[purchase a book about curling strategy]
Every two years, I find myself getting into a debate about whether particular sports deserve to be in the Olympics or not. Now, I understand that every Olympic event requires some degree of skill and athletic ability, but it does somehow seem odd that there is rhythmic gymnastics, synchronized swimming, ice dancing, shooting, yachting, dressage and trampoline, but no baseball, softball, football, lacrosse, cricket or squash. And it is a travesty that tug of war was dropped after the Antwerp games in 1920. There doesn’t really seem to be any rhyme or reason to how the sports are selected, leading to interminable discussion on the issue. It reminds me of something that I recall Bill James, the great baseball sabremetrician, wrote about the Baseball Hall of Fame—essentially that the standard for election was being elected. (I have looked online for the quote, but haven’t been able to find it.)
Personally, I have a problem with judged sports because the standards are so arbitrary, and the judging is always so controversial. I understand sports where the first person across the line wins, and those where the team with the most points comes in first. You don’t lose the downhill because you looked awkward. No one says that a particular goal is worth more because it was scored after a spinning move, or less because it was accidentally scuffed in. I know that all sports have judges, refs or umps, but they enforce rules, not decide artistic merit, which is and of itself is subjective.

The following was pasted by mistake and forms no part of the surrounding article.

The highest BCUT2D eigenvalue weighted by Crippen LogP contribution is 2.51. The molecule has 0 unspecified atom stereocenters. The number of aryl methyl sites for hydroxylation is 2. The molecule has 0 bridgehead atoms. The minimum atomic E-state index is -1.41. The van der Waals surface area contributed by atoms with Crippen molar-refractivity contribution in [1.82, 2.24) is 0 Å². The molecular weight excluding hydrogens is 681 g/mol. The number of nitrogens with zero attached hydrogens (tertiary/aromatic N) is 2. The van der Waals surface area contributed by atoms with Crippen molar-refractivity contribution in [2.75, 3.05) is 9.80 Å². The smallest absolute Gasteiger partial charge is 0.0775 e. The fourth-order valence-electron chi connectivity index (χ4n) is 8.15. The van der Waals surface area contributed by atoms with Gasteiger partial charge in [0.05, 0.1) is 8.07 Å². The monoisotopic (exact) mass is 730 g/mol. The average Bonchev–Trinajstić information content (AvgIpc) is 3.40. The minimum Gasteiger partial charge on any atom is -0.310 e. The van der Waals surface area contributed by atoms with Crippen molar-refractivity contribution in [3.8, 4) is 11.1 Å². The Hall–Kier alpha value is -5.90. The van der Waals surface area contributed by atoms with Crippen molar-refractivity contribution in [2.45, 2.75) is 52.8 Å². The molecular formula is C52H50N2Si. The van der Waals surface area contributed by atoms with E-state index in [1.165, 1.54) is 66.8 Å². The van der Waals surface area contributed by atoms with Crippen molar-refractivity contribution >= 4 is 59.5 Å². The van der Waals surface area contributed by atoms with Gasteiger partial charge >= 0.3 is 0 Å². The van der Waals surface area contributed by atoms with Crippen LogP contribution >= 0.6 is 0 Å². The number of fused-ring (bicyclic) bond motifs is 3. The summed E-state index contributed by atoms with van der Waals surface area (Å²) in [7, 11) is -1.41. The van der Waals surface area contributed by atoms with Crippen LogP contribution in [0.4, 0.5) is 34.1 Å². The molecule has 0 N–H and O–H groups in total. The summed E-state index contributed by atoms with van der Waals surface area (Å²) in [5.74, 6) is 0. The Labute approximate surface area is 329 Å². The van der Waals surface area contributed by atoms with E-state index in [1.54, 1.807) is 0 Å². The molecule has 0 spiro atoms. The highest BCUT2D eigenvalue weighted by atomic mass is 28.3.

So, based on my criteria alone, curling is a very worthwhile sport. There is a scoring system based on points, there is no artistic judging, and it even has a tradition of sportsmanship that exceeds many others. It requires incredible strategy, practice and skill, and athletic ability. On the other hand, it is not the most popular sport around, and, worse, it is reminiscent of a game played by retirees at the Del Boca Vista. Every 4 years, I watch, fascinated, at the games, learning again what the “button” is, why the “hammer” is so important, and how to determine “shot rock.” Not to mention, I like saying “bonspiel.” I can’t seem to figure out the strategy though--to make another Seinfeld reference, they always do the opposite of what I think.
You wouldn’t think that curling would inspire many songs, but you would be wrong. Here’s a link to “Ten Great Curling Songs,” including the one in the video above. And here’s another. And another. There’s even a book called “Curling Songs and Poems.” Poems!! And if that isn’t enough, here’s an epic ten and a half minute video for a song by LMFAO all about curling—even if they don’t get all of the rules right.
Life Will Hit You
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